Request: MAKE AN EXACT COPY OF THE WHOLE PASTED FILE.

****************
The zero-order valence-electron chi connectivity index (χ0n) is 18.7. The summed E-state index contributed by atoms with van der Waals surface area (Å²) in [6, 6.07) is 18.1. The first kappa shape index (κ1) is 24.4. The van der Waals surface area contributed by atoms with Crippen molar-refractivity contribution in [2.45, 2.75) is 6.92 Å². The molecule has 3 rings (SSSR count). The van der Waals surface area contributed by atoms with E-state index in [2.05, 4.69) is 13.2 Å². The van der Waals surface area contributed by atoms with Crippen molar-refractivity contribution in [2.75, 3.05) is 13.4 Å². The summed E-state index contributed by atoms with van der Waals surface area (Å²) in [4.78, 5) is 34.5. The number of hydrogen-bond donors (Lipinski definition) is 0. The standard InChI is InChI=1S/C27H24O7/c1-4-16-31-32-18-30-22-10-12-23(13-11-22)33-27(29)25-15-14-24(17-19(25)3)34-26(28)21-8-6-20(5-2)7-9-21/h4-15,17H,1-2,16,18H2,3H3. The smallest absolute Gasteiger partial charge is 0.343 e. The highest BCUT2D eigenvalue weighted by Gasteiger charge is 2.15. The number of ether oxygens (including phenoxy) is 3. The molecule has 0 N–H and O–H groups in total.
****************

The zero-order valence-electron chi connectivity index (χ0n) is 18.7. The summed E-state index contributed by atoms with van der Waals surface area (Å²) in [6, 6.07) is 18.1. The first kappa shape index (κ1) is 24.4. The van der Waals surface area contributed by atoms with Crippen molar-refractivity contribution in [2.45, 2.75) is 6.92 Å². The molecule has 3 rings (SSSR count). The van der Waals surface area contributed by atoms with E-state index in [2.05, 4.69) is 13.2 Å². The van der Waals surface area contributed by atoms with Crippen molar-refractivity contribution in [2.75, 3.05) is 13.4 Å². The summed E-state index contributed by atoms with van der Waals surface area (Å²) in [4.78, 5) is 34.5. The number of hydrogen-bond donors (Lipinski definition) is 0. The standard InChI is InChI=1S/C27H24O7/c1-4-16-31-32-18-30-22-10-12-23(13-11-22)33-27(29)25-15-14-24(17-19(25)3)34-26(28)21-8-6-20(5-2)7-9-21/h4-15,17H,1-2,16,18H2,3H3. The smallest absolute Gasteiger partial charge is 0.343 e. The highest BCUT2D eigenvalue weighted by Gasteiger charge is 2.15. The number of ether oxygens (including phenoxy) is 3. The molecule has 0 N–H and O–H groups in total.